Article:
Sarah Eno has been named a Fellow of the American Association for the Advancement of Science (AAAS). Election is an honor bestowed upon AAAS members by their peers in recognition of distinguished efforts to advance science or its applications.
Eno’s research has focused on precision studies of the properties of the W boson, tests of QCD using Z bosons, and searches for exotic particles predicted by theories of physics beyond the Standard Model. Other efforts have included improvement and simulations of calorimeters to better study the momentums of jets and of missing transverse energy, and studies of radiation damage in plastic scintillators.
Eno was cited by the AAAS for leadership and research in both detector and analysis development, enabling the discovery of the top quark and Higgs boson, and the search for new phenomena at high energy colliders.
"I am truly humbled that AAAS has decided my accomplishments are worthy of this honor," Eno said. "My work was enabled by the wonderful collaborations in which I worked and my wonderful colleagues and students here at U. Maryland.”
Eno received her bachelor's degree from Gettysburg College and her Ph.D. from the University of Rochester for work on the AMY experiment in Tsukuba, Japan. She then accepted a post-doctoral appointment at the University of Chicago Enrico Fermi Institute, working on the CDF experiment. In 1993, Dr. Eno joined the University of Maryland as an Assistant Professor, and moved to the DØ experiment at Fermilab. The discovery of the top quark—announced by the CDF and DØ teams in 1995—was a milestone in particle physics. Eno’s precise measurement of the decay width and mass of the electroweak W boson helped predict the mass of the top quark.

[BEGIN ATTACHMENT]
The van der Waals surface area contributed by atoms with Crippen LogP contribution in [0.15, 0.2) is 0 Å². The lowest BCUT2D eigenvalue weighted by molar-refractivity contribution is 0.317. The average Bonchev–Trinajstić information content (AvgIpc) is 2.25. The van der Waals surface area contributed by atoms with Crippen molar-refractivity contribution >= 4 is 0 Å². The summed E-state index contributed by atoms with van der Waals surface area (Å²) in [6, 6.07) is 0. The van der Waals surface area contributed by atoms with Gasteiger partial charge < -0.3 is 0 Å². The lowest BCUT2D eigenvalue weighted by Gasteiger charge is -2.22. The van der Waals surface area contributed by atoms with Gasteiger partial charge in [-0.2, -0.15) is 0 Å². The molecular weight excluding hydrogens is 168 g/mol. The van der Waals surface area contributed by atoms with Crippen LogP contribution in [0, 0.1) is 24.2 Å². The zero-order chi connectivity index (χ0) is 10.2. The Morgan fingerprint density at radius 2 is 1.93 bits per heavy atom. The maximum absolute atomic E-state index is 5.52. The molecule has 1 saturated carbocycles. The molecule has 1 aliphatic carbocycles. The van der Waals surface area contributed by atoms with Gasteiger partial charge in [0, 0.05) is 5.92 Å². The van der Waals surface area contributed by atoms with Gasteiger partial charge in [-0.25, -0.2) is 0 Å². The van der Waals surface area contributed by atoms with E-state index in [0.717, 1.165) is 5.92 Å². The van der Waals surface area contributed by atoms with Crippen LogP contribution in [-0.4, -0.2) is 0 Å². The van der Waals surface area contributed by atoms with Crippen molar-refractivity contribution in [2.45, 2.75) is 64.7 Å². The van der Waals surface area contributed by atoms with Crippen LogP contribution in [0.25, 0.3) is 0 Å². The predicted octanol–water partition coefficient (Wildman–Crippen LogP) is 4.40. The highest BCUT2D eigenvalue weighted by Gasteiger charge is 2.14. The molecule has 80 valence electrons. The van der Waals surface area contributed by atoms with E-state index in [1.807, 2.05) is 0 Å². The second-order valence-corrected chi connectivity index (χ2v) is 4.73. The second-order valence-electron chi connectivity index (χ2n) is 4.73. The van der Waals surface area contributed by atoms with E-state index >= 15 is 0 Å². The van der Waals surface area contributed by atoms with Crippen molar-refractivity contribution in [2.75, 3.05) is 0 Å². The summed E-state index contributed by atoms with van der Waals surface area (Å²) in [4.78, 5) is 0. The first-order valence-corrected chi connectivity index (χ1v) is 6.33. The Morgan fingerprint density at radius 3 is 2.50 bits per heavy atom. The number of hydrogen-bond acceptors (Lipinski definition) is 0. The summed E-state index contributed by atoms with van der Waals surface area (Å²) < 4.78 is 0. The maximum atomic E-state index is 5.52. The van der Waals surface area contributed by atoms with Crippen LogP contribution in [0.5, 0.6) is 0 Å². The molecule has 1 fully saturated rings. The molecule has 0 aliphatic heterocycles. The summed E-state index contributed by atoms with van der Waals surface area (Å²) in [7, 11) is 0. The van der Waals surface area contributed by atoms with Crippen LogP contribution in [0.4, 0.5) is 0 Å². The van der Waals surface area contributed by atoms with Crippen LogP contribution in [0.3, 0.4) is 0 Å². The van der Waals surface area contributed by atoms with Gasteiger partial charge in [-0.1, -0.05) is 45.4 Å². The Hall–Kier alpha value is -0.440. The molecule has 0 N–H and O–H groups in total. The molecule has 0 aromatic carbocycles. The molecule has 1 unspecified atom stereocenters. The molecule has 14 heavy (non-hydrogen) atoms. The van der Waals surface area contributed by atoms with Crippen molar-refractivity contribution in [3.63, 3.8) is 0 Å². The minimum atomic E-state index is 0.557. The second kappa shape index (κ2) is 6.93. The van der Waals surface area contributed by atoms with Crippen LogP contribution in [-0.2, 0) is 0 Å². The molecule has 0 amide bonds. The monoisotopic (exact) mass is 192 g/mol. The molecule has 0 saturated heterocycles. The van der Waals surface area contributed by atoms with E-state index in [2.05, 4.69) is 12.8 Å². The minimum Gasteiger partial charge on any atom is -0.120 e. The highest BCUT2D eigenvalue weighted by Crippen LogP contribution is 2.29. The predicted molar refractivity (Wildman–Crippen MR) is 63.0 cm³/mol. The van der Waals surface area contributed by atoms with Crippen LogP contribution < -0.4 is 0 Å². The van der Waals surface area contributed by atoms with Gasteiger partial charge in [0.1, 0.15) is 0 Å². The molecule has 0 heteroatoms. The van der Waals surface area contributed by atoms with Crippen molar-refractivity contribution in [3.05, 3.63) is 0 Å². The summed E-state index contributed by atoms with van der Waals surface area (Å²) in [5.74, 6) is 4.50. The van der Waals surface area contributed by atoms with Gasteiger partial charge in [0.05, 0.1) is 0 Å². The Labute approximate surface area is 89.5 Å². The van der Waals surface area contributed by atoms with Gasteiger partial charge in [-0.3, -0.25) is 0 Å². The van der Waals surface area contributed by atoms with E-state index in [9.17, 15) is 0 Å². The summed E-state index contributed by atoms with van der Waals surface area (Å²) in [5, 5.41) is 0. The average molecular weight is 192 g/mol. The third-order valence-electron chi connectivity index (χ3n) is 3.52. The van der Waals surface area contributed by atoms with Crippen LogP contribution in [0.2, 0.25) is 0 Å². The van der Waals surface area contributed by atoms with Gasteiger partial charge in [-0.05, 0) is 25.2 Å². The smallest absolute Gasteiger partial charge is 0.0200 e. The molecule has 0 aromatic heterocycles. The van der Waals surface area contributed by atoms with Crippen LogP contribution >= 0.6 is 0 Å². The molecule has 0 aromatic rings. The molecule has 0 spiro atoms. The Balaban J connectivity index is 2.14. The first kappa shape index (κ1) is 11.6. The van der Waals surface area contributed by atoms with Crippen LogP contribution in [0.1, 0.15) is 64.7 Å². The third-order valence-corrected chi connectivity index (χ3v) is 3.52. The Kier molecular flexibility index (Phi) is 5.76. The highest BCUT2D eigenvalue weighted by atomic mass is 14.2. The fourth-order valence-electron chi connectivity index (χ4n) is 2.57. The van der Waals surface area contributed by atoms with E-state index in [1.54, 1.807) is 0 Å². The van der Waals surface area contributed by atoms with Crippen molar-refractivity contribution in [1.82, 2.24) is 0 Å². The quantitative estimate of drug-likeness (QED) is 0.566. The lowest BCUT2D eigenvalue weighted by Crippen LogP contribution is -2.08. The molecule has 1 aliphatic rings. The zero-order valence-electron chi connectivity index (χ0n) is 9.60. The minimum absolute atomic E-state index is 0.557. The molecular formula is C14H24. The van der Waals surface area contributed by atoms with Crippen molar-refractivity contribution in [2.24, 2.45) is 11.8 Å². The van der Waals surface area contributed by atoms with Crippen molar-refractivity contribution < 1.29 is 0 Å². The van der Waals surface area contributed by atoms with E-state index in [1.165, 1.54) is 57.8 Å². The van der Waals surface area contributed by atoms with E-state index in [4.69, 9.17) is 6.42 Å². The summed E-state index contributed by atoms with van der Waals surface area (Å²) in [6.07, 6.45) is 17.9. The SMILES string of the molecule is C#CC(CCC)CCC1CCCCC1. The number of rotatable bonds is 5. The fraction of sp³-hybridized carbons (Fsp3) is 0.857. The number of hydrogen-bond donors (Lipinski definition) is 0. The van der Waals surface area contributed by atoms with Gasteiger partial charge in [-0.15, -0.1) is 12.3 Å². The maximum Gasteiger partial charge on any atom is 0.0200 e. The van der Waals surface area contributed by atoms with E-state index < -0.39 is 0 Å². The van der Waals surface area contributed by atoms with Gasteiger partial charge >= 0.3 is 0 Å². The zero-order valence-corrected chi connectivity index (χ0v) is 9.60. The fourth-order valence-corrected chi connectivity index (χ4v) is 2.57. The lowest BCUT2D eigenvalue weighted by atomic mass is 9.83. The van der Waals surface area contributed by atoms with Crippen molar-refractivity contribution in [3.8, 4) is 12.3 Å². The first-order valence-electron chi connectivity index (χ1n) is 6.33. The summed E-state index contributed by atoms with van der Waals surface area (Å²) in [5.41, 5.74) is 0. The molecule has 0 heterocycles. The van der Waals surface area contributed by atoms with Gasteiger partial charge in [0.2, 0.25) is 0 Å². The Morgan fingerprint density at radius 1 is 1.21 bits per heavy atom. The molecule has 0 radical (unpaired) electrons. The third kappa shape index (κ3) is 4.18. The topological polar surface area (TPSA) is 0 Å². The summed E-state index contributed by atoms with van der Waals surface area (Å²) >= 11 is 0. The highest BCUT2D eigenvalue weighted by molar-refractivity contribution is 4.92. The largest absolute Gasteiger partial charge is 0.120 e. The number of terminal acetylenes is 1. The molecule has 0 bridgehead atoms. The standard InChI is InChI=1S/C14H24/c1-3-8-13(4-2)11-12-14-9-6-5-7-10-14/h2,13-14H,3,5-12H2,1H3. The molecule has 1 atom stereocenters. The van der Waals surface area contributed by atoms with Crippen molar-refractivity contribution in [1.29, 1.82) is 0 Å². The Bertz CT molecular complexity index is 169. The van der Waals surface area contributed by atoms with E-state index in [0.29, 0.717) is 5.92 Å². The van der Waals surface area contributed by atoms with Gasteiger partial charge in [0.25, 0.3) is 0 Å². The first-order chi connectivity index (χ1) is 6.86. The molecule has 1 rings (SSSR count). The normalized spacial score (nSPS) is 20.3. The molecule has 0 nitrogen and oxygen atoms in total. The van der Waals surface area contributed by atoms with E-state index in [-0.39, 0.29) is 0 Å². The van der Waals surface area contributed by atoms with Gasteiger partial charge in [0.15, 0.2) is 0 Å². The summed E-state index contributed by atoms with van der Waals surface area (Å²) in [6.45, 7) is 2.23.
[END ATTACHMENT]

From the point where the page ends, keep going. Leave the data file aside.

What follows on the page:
Since 1999, Eno has worked on the Compact Muon Solenoid (CMS) experiment of the Large Hadron Collider at CERN. In 2012, CERN announced experimental verification of the Higgs boson, and the 2013 Nobel Prize in Physics was awarded to François Englert and Peter W. Higgs, whose 1960s calculations determined that mass could not exist without the presence of such a particle. Since 2020 she is also participating in the development of experiments for a potential new electron-positron collider at CERN (FCC-ee).
Eno’s accolades include selection as an Outstanding Junior Investigator by the U.S. Department of Energy in 1995 and an Alumni Achievement Award from Gettysburg College in 1999. She is a Fellow of the American Physical Society (APS) and a University of Maryland Distinguished Scholar-Teacher. She has also been cited by the APS as an Outstanding Referee for exceptional work in the assessment of manuscripts.
“Sarah Eno is widely known as a leader in high energy physics, and this recognition from the AAAS befits her extensive career achievements,” said Steve Rolston, chair of the University of Maryland Department of Physics.
The honor of being elected a Fellow of AAAS began in 1874 and is acknowledged with a certificate and rosette, presented at the annual Fellows Forum at the AAAS Annual Meeting, scheduled this year for February 19. In addition to Eno, physics affiliate professor John B. Kogut, entomology chair Leslie Pick and environmental science and technology chair William Bowerman IV were elected.